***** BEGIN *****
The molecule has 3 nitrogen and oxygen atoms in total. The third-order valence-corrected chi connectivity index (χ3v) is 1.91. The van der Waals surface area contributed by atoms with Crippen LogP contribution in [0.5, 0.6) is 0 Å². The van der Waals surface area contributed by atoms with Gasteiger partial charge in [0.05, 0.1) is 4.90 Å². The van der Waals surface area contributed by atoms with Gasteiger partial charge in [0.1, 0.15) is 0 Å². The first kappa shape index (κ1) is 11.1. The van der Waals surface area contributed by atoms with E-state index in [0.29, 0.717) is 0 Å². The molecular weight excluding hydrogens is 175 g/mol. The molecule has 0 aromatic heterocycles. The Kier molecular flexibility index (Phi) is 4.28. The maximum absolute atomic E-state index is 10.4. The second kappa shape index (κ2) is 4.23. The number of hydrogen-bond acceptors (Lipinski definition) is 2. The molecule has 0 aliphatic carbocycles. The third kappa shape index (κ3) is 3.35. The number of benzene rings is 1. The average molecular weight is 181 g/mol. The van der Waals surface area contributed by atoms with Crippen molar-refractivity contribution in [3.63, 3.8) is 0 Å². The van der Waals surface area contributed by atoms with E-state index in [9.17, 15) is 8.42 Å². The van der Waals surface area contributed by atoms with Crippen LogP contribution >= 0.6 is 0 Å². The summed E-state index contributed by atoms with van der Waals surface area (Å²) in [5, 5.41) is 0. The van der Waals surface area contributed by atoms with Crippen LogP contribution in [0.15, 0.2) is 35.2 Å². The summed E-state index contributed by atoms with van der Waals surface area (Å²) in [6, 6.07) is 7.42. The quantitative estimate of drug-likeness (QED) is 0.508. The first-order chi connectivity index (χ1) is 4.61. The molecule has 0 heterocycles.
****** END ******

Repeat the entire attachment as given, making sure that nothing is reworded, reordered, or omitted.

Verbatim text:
The molecule has 3 nitrogen and oxygen atoms in total. The third-order valence-corrected chi connectivity index (χ3v) is 1.91. The van der Waals surface area contributed by atoms with Crippen LogP contribution in [0.5, 0.6) is 0 Å². The van der Waals surface area contributed by atoms with Gasteiger partial charge in [0.05, 0.1) is 4.90 Å². The van der Waals surface area contributed by atoms with Gasteiger partial charge in [0.1, 0.15) is 0 Å². The first kappa shape index (κ1) is 11.1. The van der Waals surface area contributed by atoms with E-state index in [0.29, 0.717) is 0 Å². The molecular weight excluding hydrogens is 175 g/mol. The molecule has 0 aromatic heterocycles. The Kier molecular flexibility index (Phi) is 4.28. The maximum absolute atomic E-state index is 10.4. The second kappa shape index (κ2) is 4.23. The number of hydrogen-bond acceptors (Lipinski definition) is 2. The molecule has 0 aliphatic carbocycles. The third kappa shape index (κ3) is 3.35. The number of benzene rings is 1. The average molecular weight is 181 g/mol. The van der Waals surface area contributed by atoms with Crippen molar-refractivity contribution in [3.63, 3.8) is 0 Å². The van der Waals surface area contributed by atoms with E-state index in [9.17, 15) is 8.42 Å². The van der Waals surface area contributed by atoms with Crippen LogP contribution >= 0.6 is 0 Å². The summed E-state index contributed by atoms with van der Waals surface area (Å²) in [5, 5.41) is 0. The van der Waals surface area contributed by atoms with Crippen LogP contribution in [0.15, 0.2) is 35.2 Å². The summed E-state index contributed by atoms with van der Waals surface area (Å²) in [6, 6.07) is 7.42. The quantitative estimate of drug-likeness (QED) is 0.508. The first-order chi connectivity index (χ1) is 4.61. The molecule has 0 heterocycles.